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  Sierra Magazine
  November/December 2008
Table of Contents
Ice Manliness Cometh
A Six-Dog-Power Engine
I (Heart) Snowshoeing
Skiing Yellowstone
Welcome Back to the World
Rotten Fish Tales
Big Fun in the Green Zone
Hey Mr. Green
Comfort Zone
Mixed Media
Last Words
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Sierra Magazine

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Lay of the Land

Playing Chicken | 2020 Vision | Low Bench Marks | WWatch | The Hidden Cost of Gas | Sprawl | Bold Strokes | Updates


Airport Grounded. After a seven-year battle, both the Miami-Dade County Commission and the U.S. Air Force rejected a proposed commercial airport at the former Homestead Air Force Base, at the edge of Everglades and Biscayne National Parks. The Sierra Club and other groups had opposed the airport, which would have hosted 236,000 jet flights a year, plaguing local residents and ecosystems with air, water, and noise pollution. (See "Home Front," July/August 1999 and July/August 2000.)

íVivan las Monarcas! Each fall, more than 100 million monarch butterflies make an amazing 3,000-mile migration from eastern Canada to the Sierra Chincua in central Mexico. Logging of the oyamel firs they flock to has been encroaching on the area's five monarch sanctuaries. In November, Mexican president Vicente Fox announced the creation of a $6.1 million monarch trust fund that will pay local residents to stop cutting trees, thereby protecting the butterflies' haven and the peoples' livelihood. (See "Dangers in Paradise," July/August 1992.)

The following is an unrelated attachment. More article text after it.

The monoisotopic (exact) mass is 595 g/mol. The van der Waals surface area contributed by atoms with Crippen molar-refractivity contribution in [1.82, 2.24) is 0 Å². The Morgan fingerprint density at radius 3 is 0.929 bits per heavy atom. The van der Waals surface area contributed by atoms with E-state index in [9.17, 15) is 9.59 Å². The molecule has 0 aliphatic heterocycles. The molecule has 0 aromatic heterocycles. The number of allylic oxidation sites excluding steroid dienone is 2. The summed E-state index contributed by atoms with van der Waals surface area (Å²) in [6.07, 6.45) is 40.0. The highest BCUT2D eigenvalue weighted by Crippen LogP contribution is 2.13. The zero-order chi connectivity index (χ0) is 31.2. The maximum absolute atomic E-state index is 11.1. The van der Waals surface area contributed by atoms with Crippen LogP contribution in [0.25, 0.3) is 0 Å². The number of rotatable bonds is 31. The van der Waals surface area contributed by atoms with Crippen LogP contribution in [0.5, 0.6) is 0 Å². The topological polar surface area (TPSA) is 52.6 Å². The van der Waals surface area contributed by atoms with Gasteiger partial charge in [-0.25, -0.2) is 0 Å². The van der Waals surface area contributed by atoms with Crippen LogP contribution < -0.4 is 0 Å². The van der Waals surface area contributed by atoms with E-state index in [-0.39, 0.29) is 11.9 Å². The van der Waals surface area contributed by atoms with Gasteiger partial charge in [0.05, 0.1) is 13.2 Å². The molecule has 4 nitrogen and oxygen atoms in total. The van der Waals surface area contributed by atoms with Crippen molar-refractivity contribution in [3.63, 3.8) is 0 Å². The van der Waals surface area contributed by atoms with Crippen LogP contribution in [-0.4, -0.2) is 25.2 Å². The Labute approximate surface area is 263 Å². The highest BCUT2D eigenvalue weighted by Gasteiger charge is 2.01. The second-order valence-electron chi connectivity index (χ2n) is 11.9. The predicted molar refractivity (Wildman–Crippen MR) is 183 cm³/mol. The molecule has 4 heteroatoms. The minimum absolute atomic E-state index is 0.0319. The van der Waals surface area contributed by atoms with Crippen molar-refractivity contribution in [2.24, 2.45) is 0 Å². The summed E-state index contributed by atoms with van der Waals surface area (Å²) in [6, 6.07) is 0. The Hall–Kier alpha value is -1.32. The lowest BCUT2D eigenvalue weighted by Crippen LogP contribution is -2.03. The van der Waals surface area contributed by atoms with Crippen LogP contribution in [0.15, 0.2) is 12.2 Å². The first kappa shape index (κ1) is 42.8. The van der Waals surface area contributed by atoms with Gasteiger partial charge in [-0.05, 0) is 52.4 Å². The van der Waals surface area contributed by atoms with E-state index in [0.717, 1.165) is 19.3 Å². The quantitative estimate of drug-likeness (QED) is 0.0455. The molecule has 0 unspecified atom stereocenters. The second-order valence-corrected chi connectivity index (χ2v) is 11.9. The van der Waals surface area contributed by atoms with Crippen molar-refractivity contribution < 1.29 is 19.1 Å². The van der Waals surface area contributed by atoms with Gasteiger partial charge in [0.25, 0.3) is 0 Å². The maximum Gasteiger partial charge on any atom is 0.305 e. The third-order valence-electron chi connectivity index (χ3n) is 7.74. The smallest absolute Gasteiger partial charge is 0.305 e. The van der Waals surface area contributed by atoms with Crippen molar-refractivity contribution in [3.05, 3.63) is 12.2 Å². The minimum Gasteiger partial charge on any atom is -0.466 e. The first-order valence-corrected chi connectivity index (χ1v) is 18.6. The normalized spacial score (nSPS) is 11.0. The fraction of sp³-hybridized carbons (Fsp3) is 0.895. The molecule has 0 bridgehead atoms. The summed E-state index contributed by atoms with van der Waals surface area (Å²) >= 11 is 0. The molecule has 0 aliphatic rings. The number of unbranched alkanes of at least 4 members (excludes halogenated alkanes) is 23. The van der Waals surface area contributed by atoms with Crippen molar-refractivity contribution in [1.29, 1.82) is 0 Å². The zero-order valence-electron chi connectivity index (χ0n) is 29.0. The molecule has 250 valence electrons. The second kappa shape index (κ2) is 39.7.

Monumental Struggle. First, the good news: In November, a Washington, D.C., judge dismissed a legal attack on our newest national monuments filed by Interior Secretary Gale Norton's former employer, the Mountain States Legal Foundation. The conservative group had challenged President Clinton's creation of six monuments under the Antiquities Act. Meanwhile, the Bureau of Land Management (part of the Department of the Interior) had been quietly preparing the bad news: revised guidelines for its monument managers. Environmentalists say that these rules, released last October, will weaken protection of the public lands, opening them up to more power lines, increased off-road-vehicle use, and hunting of mountain lions, coyotes, and other predators. (See "Six Million Sweet Acres," September/October 2001.)

No Bombs in Big Sur. Environmentalists, the Salinan National Indian tribe, and Benedictine monks took on the U.S. Navy -- and won. In November, the Navy dropped its plans to greatly increase use of Fort Hunter Liggett, a training site near California's rugged Big Sur coast and Ventana Wilderness. Instead of cringing at the roar of fighter jets dropping thousands of practice bombs each year, residents and visitors will continue to enjoy bald eagles and California condors soaring over the breathtaking coastline. (See "Home Front," July/August 2001.)

by Jennifer Hattam

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